Menopause, Pregnancy or Post-Partum

Hair loss due to aging can worsen with menopause, particularly when considering the massive hormonal changes during the change of life. Estrogen levels fall during menopause around age 50, frequently manifesting as thinning or shedding on the scalp. Similarly, women who are pregnant or who have just given birth might experience hair loss due to hormonal shifts.

Stress

After a traumatic event like a death in the family or job loss, hair loss is common. When your body undergoes severe emotional shock, normal functions like hair growth are put on the back burner. In fact, serious distress “shocks” follicles into a resting state, which means they aren’t active to produce replacement strands after ordinary shedding. Stress-induced hair loss is known as telogen effluvium (TE) and can resolve itself, assuming anxiety and tension dissipates.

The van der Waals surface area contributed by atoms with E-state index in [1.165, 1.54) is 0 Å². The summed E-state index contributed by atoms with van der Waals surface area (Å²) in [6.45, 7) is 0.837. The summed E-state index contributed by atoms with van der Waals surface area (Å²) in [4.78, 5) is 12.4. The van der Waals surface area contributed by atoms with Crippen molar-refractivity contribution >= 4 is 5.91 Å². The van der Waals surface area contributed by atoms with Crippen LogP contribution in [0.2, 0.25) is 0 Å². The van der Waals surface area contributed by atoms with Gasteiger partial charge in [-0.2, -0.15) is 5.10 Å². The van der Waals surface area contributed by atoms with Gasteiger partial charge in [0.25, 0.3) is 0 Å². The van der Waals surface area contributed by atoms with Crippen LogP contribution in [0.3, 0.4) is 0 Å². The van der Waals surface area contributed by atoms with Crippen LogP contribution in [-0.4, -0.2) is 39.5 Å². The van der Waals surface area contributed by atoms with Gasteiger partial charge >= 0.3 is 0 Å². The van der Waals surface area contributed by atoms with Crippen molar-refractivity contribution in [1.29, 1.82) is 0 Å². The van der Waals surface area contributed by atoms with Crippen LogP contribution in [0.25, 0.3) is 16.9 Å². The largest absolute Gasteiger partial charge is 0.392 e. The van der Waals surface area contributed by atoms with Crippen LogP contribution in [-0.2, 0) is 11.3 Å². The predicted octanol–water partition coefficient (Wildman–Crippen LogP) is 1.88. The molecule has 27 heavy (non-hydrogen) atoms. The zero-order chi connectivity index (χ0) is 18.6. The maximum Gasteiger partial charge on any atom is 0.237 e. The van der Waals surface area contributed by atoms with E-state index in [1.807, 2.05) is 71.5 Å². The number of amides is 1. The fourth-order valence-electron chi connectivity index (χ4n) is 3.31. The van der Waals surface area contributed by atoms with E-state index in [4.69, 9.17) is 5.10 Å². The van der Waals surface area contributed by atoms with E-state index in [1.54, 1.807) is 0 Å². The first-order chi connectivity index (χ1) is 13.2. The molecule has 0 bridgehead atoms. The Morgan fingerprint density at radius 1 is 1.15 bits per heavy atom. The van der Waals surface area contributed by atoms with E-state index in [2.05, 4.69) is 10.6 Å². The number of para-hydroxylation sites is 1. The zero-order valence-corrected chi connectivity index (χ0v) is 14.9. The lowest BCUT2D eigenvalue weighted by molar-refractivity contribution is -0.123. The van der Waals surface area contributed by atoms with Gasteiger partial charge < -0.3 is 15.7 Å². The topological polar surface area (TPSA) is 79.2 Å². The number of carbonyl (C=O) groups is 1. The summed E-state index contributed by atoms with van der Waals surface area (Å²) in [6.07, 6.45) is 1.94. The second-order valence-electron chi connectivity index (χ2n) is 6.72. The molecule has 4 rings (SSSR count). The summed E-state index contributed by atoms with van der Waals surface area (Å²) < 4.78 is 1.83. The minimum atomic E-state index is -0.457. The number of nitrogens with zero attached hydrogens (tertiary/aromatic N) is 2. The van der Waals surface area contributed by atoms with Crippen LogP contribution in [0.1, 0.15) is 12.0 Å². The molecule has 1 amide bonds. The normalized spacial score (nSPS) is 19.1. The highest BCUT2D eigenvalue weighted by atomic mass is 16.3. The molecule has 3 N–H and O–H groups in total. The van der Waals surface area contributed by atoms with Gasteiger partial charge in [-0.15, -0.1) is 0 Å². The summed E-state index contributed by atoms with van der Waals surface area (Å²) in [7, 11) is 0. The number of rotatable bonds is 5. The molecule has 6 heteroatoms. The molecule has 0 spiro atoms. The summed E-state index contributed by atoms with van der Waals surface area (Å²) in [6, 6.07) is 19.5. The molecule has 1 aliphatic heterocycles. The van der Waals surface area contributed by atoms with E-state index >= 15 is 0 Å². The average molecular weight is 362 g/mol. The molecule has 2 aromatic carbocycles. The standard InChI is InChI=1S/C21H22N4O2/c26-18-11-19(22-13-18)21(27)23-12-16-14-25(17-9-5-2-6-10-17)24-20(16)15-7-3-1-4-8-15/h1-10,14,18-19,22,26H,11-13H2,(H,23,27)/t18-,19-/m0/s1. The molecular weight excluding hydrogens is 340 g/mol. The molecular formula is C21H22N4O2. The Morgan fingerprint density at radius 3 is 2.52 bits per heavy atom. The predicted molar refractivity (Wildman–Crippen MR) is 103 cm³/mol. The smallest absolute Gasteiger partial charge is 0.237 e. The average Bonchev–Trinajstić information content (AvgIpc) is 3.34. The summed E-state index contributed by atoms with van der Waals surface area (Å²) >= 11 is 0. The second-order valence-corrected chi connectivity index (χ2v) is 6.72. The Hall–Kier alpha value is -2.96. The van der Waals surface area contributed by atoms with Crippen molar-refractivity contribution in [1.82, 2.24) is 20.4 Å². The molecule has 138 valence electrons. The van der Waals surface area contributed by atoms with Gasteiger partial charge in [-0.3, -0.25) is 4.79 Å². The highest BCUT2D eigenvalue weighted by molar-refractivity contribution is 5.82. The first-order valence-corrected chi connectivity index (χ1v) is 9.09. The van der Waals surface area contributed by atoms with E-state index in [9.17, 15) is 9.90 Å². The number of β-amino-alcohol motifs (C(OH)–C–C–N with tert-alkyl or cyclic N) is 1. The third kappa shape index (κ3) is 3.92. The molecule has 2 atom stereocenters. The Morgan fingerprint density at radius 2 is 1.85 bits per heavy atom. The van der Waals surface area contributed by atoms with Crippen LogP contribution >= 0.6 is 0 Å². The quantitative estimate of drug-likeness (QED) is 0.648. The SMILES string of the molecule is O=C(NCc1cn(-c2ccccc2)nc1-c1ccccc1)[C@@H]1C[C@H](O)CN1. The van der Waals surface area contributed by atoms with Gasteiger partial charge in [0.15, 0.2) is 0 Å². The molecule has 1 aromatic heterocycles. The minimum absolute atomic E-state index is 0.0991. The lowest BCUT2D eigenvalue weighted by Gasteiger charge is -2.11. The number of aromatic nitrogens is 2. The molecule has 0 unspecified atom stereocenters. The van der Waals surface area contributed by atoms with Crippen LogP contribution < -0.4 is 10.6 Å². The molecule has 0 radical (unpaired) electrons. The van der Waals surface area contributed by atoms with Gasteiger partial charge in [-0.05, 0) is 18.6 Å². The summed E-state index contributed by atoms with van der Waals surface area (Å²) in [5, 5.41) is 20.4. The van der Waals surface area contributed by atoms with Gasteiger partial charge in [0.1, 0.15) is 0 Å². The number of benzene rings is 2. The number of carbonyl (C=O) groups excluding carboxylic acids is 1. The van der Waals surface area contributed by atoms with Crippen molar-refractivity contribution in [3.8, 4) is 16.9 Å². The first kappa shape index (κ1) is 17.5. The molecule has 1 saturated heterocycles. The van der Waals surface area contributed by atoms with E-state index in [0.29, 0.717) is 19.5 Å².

Poor Nutrition

Eating too little to lose weight fast often means you miss out on key nutrients that keep the body functioning. Hair follicles require proper nutrition to function, and eliminating these from your diet can harm the growth cycle. If you see hair loss while dieting, consult a nutritionist to review your caloric needs, current intake and dietary recommendations.

 

Women’s hair loss is treatable. Early detection helps increase your odds of reversing follicle miniaturization and regaining a healthy, full head of hair. At the Hair Transplant Institute of Miami, patients suffering from female hair loss can undergo both low-level laser therapy or hair restoration surgery, depending on individual candidacy and hair loss patterns. To schedule a consultation to diagnose your hair loss condition and move forward with treatment, reach out to us at 305-925-0222.